For the Minnesota Wild, they had to make a lot of weird and awkward lineup decisions prior to Game 1 of their first-round matchup against the Vegas Golden Knights. Veteran winger Zach Parise is on the outside looking in, and has been a few times during the regular season—the writing was on the wall.
“I have a lot of sympathy for him,” Wild GM Bill Guerin said on The Athletic’s Straight from the Source podcast on Thursday. “It’s not an easy thing. It’s a crappy decision for us to make and it’s a crappy situation for him to be in. I’ve been there and it’s just not great. He’s a real pro. He just wants to help and be a part of it.”
No one can blame any frustration coming from Parise, and Guerin clearly understands that. To go nine years as a member of the Wild without a healthy scratch, to now suddenly find himself undressed as his team heads into one of their most significant playoff series in recent memory. Even when he does play, it’s strictly on the fourth line, with no true sign of promotion coming his way.
It might just be a relationship that has turned too sour professionally to continue on beyond this season; but that’s a conversation for the offseason.
Deeper into the podcast appearance, Guerin discusses another player that has faced their fair share of criticism from the fans.
“I’ll be honest with you, I hear some of that chatter and it bothers me,” Guerin said, about Wild centerman Victor Rask.
“It bothers me because I guess he was traded for a popular player (in Nino Niederreiter), and that’s fine. But when Victor Rask got here, he had no chance. He was buried, they wouldn’t play him, and this is a guy that had 50-some-odd points in the league a few years before. If you’re not playing and you’re not treated well, you’re gonna lose confidence.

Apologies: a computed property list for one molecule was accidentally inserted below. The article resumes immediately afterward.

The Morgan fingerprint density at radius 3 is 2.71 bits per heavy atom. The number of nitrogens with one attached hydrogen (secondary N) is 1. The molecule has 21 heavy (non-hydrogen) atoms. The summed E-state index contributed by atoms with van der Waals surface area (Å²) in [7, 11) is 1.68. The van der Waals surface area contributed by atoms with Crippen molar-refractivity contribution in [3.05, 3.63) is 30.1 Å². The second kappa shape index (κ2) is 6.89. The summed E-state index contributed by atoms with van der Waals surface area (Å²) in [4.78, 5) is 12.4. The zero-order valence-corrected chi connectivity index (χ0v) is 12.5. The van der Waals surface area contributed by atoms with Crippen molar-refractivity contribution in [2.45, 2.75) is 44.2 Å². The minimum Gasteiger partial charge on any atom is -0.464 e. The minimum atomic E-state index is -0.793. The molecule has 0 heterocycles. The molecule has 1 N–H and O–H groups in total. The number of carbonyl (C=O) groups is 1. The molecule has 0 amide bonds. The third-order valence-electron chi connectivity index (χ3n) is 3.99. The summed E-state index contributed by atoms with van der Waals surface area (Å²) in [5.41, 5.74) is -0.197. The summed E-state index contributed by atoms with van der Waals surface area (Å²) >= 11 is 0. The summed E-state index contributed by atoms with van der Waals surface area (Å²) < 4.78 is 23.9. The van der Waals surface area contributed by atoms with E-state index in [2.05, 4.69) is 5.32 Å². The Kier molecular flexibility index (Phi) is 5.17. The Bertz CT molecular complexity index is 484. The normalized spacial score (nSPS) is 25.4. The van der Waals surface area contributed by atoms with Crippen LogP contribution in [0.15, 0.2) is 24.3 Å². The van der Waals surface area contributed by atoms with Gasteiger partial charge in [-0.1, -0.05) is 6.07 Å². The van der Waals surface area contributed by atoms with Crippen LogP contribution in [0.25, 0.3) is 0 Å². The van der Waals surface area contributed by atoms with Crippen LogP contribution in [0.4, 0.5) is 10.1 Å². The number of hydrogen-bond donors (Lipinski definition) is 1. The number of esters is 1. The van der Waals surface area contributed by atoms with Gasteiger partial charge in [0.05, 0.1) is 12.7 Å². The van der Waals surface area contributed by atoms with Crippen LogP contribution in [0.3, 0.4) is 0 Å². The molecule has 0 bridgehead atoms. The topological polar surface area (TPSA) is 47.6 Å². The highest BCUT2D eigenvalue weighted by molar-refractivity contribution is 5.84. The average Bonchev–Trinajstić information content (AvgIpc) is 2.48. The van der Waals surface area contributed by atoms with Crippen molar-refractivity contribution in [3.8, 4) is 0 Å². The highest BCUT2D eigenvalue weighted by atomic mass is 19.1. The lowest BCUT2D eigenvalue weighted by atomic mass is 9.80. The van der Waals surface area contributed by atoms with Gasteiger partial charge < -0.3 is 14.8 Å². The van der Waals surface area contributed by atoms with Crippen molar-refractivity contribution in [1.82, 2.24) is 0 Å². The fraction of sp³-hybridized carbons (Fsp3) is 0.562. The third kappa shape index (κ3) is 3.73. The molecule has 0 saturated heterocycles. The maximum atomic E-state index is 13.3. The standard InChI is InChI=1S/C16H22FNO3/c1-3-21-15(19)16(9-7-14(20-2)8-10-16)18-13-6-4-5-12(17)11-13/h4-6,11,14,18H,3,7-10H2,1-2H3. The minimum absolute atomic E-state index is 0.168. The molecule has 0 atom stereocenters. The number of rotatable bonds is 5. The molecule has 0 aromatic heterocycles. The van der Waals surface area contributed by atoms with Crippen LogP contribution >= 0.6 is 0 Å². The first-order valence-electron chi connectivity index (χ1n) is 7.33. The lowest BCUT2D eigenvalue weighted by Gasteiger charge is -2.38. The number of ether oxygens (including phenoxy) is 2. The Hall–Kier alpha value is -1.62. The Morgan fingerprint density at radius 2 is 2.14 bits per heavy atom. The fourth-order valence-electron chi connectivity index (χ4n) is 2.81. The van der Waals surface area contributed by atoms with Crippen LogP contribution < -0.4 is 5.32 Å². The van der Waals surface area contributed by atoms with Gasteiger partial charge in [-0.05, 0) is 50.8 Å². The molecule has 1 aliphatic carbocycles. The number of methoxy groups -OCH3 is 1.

“To be honest with you, he got dumped on for a year-and-a-half. That’s not fair. That’s not right. Just to say, ‘This guy stinks,’ he doesn’t stink. He’s a damn good hockey player who’s been centering our best line for most the year and he’s produced. The way he was treated here at the start really affected him in a negative way.”
I mean, that’s completely fair to point out.
It’s hard to take away the context of Rask-for-Niederreiter in the straight one-for-one swap when talking about the Swedish forward, but if the acquisition cost was lower, there would certainly be more praise from the general fan base about his level of play.
Last offseason, Guerin decided to truly give Rask a chance.
“We have to get something out of this,” Guerin said on the podcast. “We’re paying him 4 million bucks a year. Let’s give him a shot, like a legit shot. And you know what, he’s been awesome for us this year. He’s produced. When he went on our top power-play unit, it turned around. … I’m sick and tired of people crapping on Victor Rask. He’s a good hockey player and he’s done a lot of good things for the Minnesota Wild this year.”
The 28-year-old has one more year remaining on that contract and has played the overwhelming majority of his ice-time this season with rookie sensation Kirill Kaprizov and Mats Zuccarello at even-strength. With that talent surrounding him and the powerplay time, he been able to score 10 goals and 23 points in 54 games, and has shown some flashes of brilliance.
And he has continued that through the recent lineup change; moving him to a line in between Kevin Fiala and Marcus Johansson.
the victor rask redemption tour continues as he brings the wild back to within one!— Hockey Wilderness (@hockeywildernes) April 30, 2021
4-3 for the blues! pic.twitter.com/a5Paks8Q5Z
If it wasn’t working, Kaprizov wouldn’t have finished the season at the top of rookie scoring, and Zuccarello wouldn’t have his renaissance season that he did. It makes sense to continue doing what is working, even if the majority of fans would rather have Nino Niederreiter in his place.
No one can blame Guerin for defending his player.
We will see if Rask can continue that third-wheel surge on his recent line through the first round against Vegas. Maybe he will just score a bunch of goals and etch his name into Minnesota Wild history. You never know, it’s the Stanley Cup Playoffs.